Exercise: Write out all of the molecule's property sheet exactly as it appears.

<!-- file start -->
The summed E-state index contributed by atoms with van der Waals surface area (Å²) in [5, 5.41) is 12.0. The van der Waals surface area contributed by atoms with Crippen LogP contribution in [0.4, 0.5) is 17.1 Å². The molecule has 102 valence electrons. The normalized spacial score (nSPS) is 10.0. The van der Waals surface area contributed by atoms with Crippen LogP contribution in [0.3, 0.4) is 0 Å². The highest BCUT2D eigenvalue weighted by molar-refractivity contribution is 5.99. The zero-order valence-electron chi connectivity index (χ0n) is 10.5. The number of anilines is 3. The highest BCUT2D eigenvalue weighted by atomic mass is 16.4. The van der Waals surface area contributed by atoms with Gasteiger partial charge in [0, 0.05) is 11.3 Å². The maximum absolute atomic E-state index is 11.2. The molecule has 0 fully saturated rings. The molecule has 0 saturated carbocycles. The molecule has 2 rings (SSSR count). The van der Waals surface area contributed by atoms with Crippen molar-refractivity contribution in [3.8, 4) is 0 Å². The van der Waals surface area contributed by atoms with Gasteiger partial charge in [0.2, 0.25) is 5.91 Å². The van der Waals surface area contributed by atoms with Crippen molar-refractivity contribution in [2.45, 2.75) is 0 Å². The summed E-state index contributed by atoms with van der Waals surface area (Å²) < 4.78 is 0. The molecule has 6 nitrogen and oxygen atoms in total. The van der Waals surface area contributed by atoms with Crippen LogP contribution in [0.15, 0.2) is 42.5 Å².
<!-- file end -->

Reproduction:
The summed E-state index contributed by atoms with van der Waals surface area (Å²) in [5, 5.41) is 12.0. The van der Waals surface area contributed by atoms with Crippen LogP contribution in [0.4, 0.5) is 17.1 Å². The molecule has 102 valence electrons. The normalized spacial score (nSPS) is 10.0. The van der Waals surface area contributed by atoms with Crippen LogP contribution in [0.3, 0.4) is 0 Å². The highest BCUT2D eigenvalue weighted by molar-refractivity contribution is 5.99. The zero-order valence-electron chi connectivity index (χ0n) is 10.5. The number of anilines is 3. The highest BCUT2D eigenvalue weighted by atomic mass is 16.4. The van der Waals surface area contributed by atoms with Gasteiger partial charge in [0, 0.05) is 11.3 Å². The maximum absolute atomic E-state index is 11.2. The molecule has 0 fully saturated rings. The molecule has 0 saturated carbocycles. The molecule has 2 rings (SSSR count). The van der Waals surface area contributed by atoms with Crippen molar-refractivity contribution in [3.8, 4) is 0 Å². The van der Waals surface area contributed by atoms with Gasteiger partial charge in [0.2, 0.25) is 5.91 Å². The van der Waals surface area contributed by atoms with Crippen molar-refractivity contribution in [2.45, 2.75) is 0 Å². The summed E-state index contributed by atoms with van der Waals surface area (Å²) < 4.78 is 0. The molecule has 6 nitrogen and oxygen atoms in total. The van der Waals surface area contributed by atoms with Crippen LogP contribution in [0.15, 0.2) is 42.5 Å².